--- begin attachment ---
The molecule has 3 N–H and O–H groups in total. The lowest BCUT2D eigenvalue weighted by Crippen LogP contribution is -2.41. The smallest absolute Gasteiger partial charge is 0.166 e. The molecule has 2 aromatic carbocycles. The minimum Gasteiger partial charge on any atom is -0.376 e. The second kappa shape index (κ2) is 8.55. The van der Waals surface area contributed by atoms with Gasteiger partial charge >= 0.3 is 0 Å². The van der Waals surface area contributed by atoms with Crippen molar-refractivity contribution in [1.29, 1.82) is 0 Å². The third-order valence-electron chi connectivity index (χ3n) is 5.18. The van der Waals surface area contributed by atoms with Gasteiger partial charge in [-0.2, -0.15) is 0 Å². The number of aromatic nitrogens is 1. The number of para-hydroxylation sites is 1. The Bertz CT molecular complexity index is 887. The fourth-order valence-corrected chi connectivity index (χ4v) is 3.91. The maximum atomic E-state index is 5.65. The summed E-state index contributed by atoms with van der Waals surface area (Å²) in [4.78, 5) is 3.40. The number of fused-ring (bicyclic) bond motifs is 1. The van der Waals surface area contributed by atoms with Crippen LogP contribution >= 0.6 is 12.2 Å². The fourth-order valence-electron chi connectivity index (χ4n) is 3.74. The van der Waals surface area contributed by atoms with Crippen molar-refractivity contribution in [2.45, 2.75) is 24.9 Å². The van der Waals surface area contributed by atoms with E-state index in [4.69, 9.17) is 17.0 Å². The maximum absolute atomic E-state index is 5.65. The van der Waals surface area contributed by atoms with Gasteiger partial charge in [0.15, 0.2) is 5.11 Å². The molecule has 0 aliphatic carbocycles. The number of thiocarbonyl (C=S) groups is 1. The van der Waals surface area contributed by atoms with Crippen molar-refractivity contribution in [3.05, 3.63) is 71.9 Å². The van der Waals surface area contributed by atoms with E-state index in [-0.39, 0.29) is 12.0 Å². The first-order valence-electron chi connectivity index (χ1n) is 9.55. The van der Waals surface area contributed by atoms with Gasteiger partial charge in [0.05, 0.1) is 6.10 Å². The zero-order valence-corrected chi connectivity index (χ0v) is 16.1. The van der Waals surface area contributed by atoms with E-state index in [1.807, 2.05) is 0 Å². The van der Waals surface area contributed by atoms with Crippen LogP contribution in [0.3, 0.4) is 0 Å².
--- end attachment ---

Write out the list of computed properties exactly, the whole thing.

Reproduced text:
The molecule has 3 N–H and O–H groups in total. The lowest BCUT2D eigenvalue weighted by Crippen LogP contribution is -2.41. The smallest absolute Gasteiger partial charge is 0.166 e. The molecule has 2 aromatic carbocycles. The minimum Gasteiger partial charge on any atom is -0.376 e. The second kappa shape index (κ2) is 8.55. The van der Waals surface area contributed by atoms with Gasteiger partial charge >= 0.3 is 0 Å². The van der Waals surface area contributed by atoms with Crippen molar-refractivity contribution in [1.29, 1.82) is 0 Å². The third-order valence-electron chi connectivity index (χ3n) is 5.18. The van der Waals surface area contributed by atoms with Gasteiger partial charge in [-0.2, -0.15) is 0 Å². The number of aromatic nitrogens is 1. The number of para-hydroxylation sites is 1. The Bertz CT molecular complexity index is 887. The fourth-order valence-corrected chi connectivity index (χ4v) is 3.91. The maximum atomic E-state index is 5.65. The summed E-state index contributed by atoms with van der Waals surface area (Å²) in [4.78, 5) is 3.40. The number of fused-ring (bicyclic) bond motifs is 1. The van der Waals surface area contributed by atoms with Crippen LogP contribution >= 0.6 is 12.2 Å². The fourth-order valence-electron chi connectivity index (χ4n) is 3.74. The van der Waals surface area contributed by atoms with Crippen molar-refractivity contribution in [2.45, 2.75) is 24.9 Å². The van der Waals surface area contributed by atoms with E-state index in [4.69, 9.17) is 17.0 Å². The maximum absolute atomic E-state index is 5.65. The van der Waals surface area contributed by atoms with Gasteiger partial charge in [0.15, 0.2) is 5.11 Å². The molecule has 0 aliphatic carbocycles. The number of thiocarbonyl (C=S) groups is 1. The van der Waals surface area contributed by atoms with Crippen molar-refractivity contribution in [3.05, 3.63) is 71.9 Å². The van der Waals surface area contributed by atoms with E-state index in [-0.39, 0.29) is 12.0 Å². The first-order valence-electron chi connectivity index (χ1n) is 9.55. The van der Waals surface area contributed by atoms with Gasteiger partial charge in [0.05, 0.1) is 6.10 Å². The zero-order valence-corrected chi connectivity index (χ0v) is 16.1. The van der Waals surface area contributed by atoms with E-state index in [1.807, 2.05) is 0 Å². The van der Waals surface area contributed by atoms with Crippen LogP contribution in [0.3, 0.4) is 0 Å².